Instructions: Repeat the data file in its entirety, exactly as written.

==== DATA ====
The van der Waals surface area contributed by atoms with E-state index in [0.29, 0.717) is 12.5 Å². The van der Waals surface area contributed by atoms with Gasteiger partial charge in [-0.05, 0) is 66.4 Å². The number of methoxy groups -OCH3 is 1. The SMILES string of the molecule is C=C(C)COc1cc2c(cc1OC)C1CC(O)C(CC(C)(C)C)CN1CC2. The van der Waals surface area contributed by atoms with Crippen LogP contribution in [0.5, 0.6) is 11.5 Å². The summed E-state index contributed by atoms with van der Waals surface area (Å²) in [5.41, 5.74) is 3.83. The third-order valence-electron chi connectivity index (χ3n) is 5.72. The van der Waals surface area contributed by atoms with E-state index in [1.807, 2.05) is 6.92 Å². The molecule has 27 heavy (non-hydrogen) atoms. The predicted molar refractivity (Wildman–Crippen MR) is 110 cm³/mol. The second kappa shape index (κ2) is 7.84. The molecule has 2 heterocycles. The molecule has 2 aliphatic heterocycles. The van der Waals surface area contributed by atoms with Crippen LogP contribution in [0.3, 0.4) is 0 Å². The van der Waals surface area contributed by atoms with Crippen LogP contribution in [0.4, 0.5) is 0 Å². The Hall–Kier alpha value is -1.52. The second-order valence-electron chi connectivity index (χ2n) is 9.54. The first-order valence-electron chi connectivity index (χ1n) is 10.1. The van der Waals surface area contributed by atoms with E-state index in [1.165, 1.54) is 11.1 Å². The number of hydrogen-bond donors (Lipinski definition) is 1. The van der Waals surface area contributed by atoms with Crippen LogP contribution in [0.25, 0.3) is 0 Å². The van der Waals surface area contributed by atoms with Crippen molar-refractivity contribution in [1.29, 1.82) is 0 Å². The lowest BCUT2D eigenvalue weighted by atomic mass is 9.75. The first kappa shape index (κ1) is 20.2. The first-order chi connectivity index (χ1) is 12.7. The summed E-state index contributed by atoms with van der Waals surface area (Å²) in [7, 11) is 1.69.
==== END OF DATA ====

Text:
The van der Waals surface area contributed by atoms with E-state index in [0.29, 0.717) is 12.5 Å². The van der Waals surface area contributed by atoms with Gasteiger partial charge in [-0.05, 0) is 66.4 Å². The number of methoxy groups -OCH3 is 1. The SMILES string of the molecule is C=C(C)COc1cc2c(cc1OC)C1CC(O)C(CC(C)(C)C)CN1CC2. The van der Waals surface area contributed by atoms with Crippen LogP contribution in [0.5, 0.6) is 11.5 Å². The summed E-state index contributed by atoms with van der Waals surface area (Å²) in [5.41, 5.74) is 3.83. The third-order valence-electron chi connectivity index (χ3n) is 5.72. The van der Waals surface area contributed by atoms with E-state index in [1.807, 2.05) is 6.92 Å². The molecule has 27 heavy (non-hydrogen) atoms. The predicted molar refractivity (Wildman–Crippen MR) is 110 cm³/mol. The second kappa shape index (κ2) is 7.84. The molecule has 2 heterocycles. The molecule has 2 aliphatic heterocycles. The van der Waals surface area contributed by atoms with Crippen LogP contribution in [0.3, 0.4) is 0 Å². The van der Waals surface area contributed by atoms with Crippen LogP contribution in [0.4, 0.5) is 0 Å². The Hall–Kier alpha value is -1.52. The second-order valence-electron chi connectivity index (χ2n) is 9.54. The first-order valence-electron chi connectivity index (χ1n) is 10.1. The van der Waals surface area contributed by atoms with E-state index in [1.165, 1.54) is 11.1 Å². The number of hydrogen-bond donors (Lipinski definition) is 1. The van der Waals surface area contributed by atoms with Crippen LogP contribution in [0.25, 0.3) is 0 Å². The van der Waals surface area contributed by atoms with Crippen molar-refractivity contribution in [1.29, 1.82) is 0 Å². The lowest BCUT2D eigenvalue weighted by atomic mass is 9.75. The first kappa shape index (κ1) is 20.2. The first-order chi connectivity index (χ1) is 12.7. The summed E-state index contributed by atoms with van der Waals surface area (Å²) in [7, 11) is 1.69.